A Week In Silence

For a lot of people, even doing a day in silence would be a daunting thought. I’d had such a busy year of having to be loud and talkative when I really just wanted to do the opposite that I was in need of some serious reflection time. So, when my friends in SCM Leeds said they were going to Taizé and there was an option to do a week’s silent retreat, I jumped at the chance.
Normally when people go to Taizé they have lots of Bible discussion classes and workshops all day, then socialise late into the night at Oyak Bar! When you’re in silence you still have a Sister (or Brother for the men) lead a Bible reflection in the morning, but you spend the rest of the day alone and what you do is up to you, although it’s advised that you should spend a certain amount of time in personal prayer to reflect on the passages given for the day. You still go to the morning, afternoon and evening prayers along with everyone else (it was the only time we really used our voices!) and it was a beautiful sight to see everyone walking from all directions in the warm summer’s light to come together and pray. I often stayed late after evening prayer because people continued to sing and I found it incredibly meditative – it felt like you were losing yourself in it.
In the Bible reflections the Sister talked about following the call of God into the unknown like Abram and being a servant like Mary. She talked about how no one is beyond redemption when they open their heart to God, how we should help and include the poor and marginalised, and give all we have and live in humility, like Jesus did. We thought about what the Eucharist and Resurrection meant for us and the world, and how we could take these lessons and reflections and start using them to change how we live our lives.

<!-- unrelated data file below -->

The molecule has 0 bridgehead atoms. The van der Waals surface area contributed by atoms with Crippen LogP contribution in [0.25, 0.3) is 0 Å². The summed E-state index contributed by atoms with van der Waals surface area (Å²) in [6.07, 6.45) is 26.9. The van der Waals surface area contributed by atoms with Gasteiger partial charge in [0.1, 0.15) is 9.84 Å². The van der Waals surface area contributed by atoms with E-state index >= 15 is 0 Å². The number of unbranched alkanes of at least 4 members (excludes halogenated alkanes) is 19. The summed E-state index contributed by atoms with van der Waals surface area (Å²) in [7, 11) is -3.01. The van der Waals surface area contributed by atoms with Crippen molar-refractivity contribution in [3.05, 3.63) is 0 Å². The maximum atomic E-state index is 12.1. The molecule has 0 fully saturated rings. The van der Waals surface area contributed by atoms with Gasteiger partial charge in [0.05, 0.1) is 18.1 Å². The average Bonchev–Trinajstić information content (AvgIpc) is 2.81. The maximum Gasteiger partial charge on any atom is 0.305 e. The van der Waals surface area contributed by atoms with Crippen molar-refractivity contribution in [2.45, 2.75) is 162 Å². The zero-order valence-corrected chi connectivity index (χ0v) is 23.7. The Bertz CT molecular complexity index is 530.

I spent a lot of time reading in the garden of the silence house, and through these reflections and reading the passages around them, I suddenly started to see the Bible from a different angle, and everything started to make so much more sense. The daily outward silence began to translate into inner silence, and when the pattern of normally continuous thoughts was broken, it left space for God to speak directly and uncover the true meaning of the words.
On the last night we had the service celebrating the Resurrection, where children came round passing everyone a flame and eventually the whole church was lit with thousands of candles. You could really feel the love of God and the light of hope between everyone as they embraced and said their goodbyes. I don’t think I’ve ever felt such a beautiful feeling of love in a community.

At breakfast on the last day our silence was broken, and it was quite weird to suddenly hear the voices of people you’d been with for a week and yet never spoken to - I found that I only knew around 3 girls’ names out of the 40 of us! But despite the silence, some of us had formed strong friendships, like me and Greta from Lithuania. We’d realised that you don’t need your voice to communicate and build relationships, just your eyes and your smile.